The New Talent Code with Eightfold’s Ligia Zamora & Jason Cerrato is a podcast with practical insights for empowering change agents in HR. We’re bringing you the best thought leaders and practitioners to share stories about how they are designing the workforce of the future, transforming processes, rethinking old constructs, and leveraging cutting-edge technology to solve today’s pressing talent issues. It’s what we call the new talent code.
Josh Bellis is a global talent acquisition programs lead and head of America’s recruitment at PTC, a global technology company with over 6,000 employees in 30 countries. He is also an expert in diversity, equity, and inclusion, and lectures at Columbia University on HR technology transformation topics. As a champion for infusing DEI principles into every aspect of talent strategy, he joined the podcast to expand on his belief that the organizations not adapting their tactics to incorporate diversity are the ones that will be left behind.
As part of each episode of The New Talent Code, Ligia and Jason are on a quest to uncover their guests’ unique contributions to the New Talent Code, which is a big part of trying to approach the future with new solutions and new approaches to help us get to where we’re going. These are the three biggest takeaways from the conversation with Josh Bellis:
The most successful culture shifts make DEI the responsibility of everyone in the organization and don’t put the onus on one person or department.
It’s a shared responsibility among leadership, HR, and employees. For Bellis, “I’m not on the diversity team, per se, but I am responsible for the processes for the top of the funnel flow of all of our applicants and it’s my job to make sure that we have an equitable hiring process.”
He continues, “The most successful transformations happen when leadership is on board from the beginning.” While Bellis reminds us that it takes time to build an inclusive environment where people want to stay and are encouraged to grow, he suggests once an employee resource group is established, make sure those groups are working with leadership to build actual business solutions.
Diversity goals cannot be “one size fits all.”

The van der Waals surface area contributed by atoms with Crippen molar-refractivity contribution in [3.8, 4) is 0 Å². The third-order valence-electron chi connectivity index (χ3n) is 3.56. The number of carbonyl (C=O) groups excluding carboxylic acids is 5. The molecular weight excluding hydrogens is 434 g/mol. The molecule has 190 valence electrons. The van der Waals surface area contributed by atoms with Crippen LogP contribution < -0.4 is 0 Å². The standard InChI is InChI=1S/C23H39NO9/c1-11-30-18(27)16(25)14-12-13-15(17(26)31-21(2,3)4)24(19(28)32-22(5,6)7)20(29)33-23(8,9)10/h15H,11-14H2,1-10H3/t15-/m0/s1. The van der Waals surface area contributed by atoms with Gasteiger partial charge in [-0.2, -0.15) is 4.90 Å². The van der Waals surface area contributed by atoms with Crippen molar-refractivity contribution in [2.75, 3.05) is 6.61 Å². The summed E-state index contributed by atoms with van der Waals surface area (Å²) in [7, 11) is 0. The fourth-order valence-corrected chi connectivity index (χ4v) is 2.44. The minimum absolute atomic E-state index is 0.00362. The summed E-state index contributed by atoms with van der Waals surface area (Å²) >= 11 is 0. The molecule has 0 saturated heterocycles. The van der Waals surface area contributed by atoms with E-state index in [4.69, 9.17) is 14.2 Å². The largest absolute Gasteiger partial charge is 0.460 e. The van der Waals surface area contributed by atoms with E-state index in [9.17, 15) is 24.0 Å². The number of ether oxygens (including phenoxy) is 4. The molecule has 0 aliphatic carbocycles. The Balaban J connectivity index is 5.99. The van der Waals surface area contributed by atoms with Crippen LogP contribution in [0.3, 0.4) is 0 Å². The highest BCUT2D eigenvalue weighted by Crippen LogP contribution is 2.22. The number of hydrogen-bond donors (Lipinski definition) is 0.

Setting diverse hiring and promotion goals is valuable, but ultimately is going to depend on the department, industry, and role. As an example, the engineering workforce is not equally distributed between men and women, with women making up only 27 percent of all STEM workers in the U.S., so an organization’s hiring goals have to be realistic within that context. Bellis’ advice? “Take a step back, understand the market you’re in and the levers that you have available.”
There is a stronger connection between skills-based talent decisions and equitable hiring and management processes than you’d think.
Bellis remarked on a profound opportunity to shift the mindset of hiring managers on what an ideal, qualified candidate looks like in the real world. He suggests hiring managers move away from making sure that a candidate “checks all the boxes” in terms of education or past employer and instead embrace the notion that candidates have unique skill sets and capabilities to do the job and bring a new perspective.
Not only does sourcing for transferable skills expand the talent pool, but it opens up options for underrepresented groups who possibly don’t check all the boxes, simply because of their different lived experience or lack of access to the same types of connections.
Within talent management, by moving beyond making promotion and mobility decisions based on connections alone (i.e. “I used to play golf with that guy”), and instead building transparency into the talent management process, it contributes to creating an equal playing field among employees, regardless of connections.
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